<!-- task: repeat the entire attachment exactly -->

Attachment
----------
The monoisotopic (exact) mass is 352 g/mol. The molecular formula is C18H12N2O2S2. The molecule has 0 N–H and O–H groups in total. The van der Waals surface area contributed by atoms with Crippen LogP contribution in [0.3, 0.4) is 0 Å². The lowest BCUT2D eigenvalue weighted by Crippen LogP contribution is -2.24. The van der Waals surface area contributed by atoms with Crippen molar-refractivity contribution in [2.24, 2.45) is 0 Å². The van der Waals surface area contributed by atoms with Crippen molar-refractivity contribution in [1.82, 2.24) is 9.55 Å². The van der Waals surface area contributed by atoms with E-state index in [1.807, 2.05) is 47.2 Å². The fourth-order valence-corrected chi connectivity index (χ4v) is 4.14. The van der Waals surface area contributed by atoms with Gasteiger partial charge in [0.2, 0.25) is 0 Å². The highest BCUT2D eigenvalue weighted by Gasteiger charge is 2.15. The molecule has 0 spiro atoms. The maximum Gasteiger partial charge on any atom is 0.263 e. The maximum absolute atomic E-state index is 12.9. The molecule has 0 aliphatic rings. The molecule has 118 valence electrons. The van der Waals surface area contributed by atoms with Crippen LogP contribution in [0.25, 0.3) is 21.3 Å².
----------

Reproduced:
The monoisotopic (exact) mass is 352 g/mol. The molecular formula is C18H12N2O2S2. The molecule has 0 N–H and O–H groups in total. The van der Waals surface area contributed by atoms with Crippen LogP contribution in [0.3, 0.4) is 0 Å². The lowest BCUT2D eigenvalue weighted by Crippen LogP contribution is -2.24. The van der Waals surface area contributed by atoms with Crippen molar-refractivity contribution in [2.24, 2.45) is 0 Å². The van der Waals surface area contributed by atoms with Crippen molar-refractivity contribution in [1.82, 2.24) is 9.55 Å². The van der Waals surface area contributed by atoms with E-state index in [1.807, 2.05) is 47.2 Å². The fourth-order valence-corrected chi connectivity index (χ4v) is 4.14. The van der Waals surface area contributed by atoms with Gasteiger partial charge in [0.2, 0.25) is 0 Å². The highest BCUT2D eigenvalue weighted by Gasteiger charge is 2.15. The molecule has 0 spiro atoms. The maximum Gasteiger partial charge on any atom is 0.263 e. The maximum absolute atomic E-state index is 12.9. The molecule has 0 aliphatic rings. The molecule has 118 valence electrons. The van der Waals surface area contributed by atoms with Crippen LogP contribution in [0.25, 0.3) is 21.3 Å².